Lanolising Wool Wraps
Sunday, 5 July 2020
Lanolising Wool is the process of adding lanolin to wool to maintain it's water resistant properties. Sheep naturally produce lanolin but once it is made into a wrap you need to manually do this.
Approximately every 6-8 weeks you will need to add some more lanolin to the wool wrap to keep its waterproof quality (this will vary for different children). You will know this needs doing, as the outside of the wrap and baby’s clothes will start to feel slightly damp when the nappy has been on a while, such as overnight. With an older child, you may find the wrap is
smelly even when dry. This is when you should lanolise, even if the wrap isn’t yet starting to leak.
For a brand new wool wrap, I would recommend 3 lanolin treatments initially to build up the water-resistance and to make sure the lanolin has penetrated deep into the wool fibres. Some people choose to do these initial treatments one after the other, without drying in between. Or you can do these over the first 2 or 3 weeks and using for a few nights in between, this is personal preference. You should then find you can go 8 weeks or so before the next treatment. Many people lanolise after every other wash. Wash the whole wrap in soap, as per the details in our wool care guide, then you can use one of 2 methods to re-lanolise the wrap.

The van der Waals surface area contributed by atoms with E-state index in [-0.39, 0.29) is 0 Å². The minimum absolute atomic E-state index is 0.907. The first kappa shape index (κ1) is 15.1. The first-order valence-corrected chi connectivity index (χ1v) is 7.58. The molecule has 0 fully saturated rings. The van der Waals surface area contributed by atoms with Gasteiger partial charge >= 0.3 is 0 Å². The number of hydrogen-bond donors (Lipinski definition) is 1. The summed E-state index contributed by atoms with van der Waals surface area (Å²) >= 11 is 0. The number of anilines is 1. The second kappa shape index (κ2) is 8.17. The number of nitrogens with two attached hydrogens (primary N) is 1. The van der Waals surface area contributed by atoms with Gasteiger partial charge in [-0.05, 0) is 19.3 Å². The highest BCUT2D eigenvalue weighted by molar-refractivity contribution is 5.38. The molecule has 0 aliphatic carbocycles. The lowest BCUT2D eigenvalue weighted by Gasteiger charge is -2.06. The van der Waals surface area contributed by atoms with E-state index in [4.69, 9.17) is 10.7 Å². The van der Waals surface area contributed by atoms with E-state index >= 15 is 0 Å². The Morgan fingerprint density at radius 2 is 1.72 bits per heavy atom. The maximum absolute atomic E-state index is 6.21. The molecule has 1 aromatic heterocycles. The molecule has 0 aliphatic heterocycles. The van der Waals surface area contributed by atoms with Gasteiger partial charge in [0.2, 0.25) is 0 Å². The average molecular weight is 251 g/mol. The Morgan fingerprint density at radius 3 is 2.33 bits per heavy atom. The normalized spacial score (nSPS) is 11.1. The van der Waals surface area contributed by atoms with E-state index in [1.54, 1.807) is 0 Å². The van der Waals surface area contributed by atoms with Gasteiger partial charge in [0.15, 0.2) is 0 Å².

If using a wool cure (such as Disana conditioner) you need approximately one teaspoon of wool cure to 1 litre of water (max. 30 degrees). Use lukewarm water to soak the wrap for 15 minutes to 8 hours in the solution, overnight is good. If you are lanolising for the first time, I would recommend 8 hours if possible. No need to rinse, just dry as above, after washing.
The other method is more economical. Buy some pure lanolin (The Nappy Lady sells this). After washing the whole wrap, set it aside. In a bowl with lukewarm water (no more than 30 degrees), rub your wool soap in your hands so that the water becomes cloudy, then melt a pea size amount of your solid lanolin, either in the microwave or in a small amount of boiling
water, add to your soapy water and mix together. The water should go very milky in appearance. What you are doing is emulsifying the wax so it is suspended in the water (the same as washing up liquid removing the oil from your roasting tin). Now soak your wrap in this solution for 15 minutes to 8 hours. There is no need to rinse after lanolising. To dry gently squeeze out excess water, I find placing the wrap inside a clean towel to get rid of excess water very effective. Then all you need to do is reshape whilst damp and lay flat to air-dry naturally. They do take at least a day or two to dry, avoid drying in direct sunlight or on a heat source, which can cause felting. I would not recommend using a tumble dryer for your wool wrap. If the wraps feel a bit sticky once dried, don't worry it just means you used a bit too much lanolin, they will be fine to wear, just use a little bit less lanolin next time.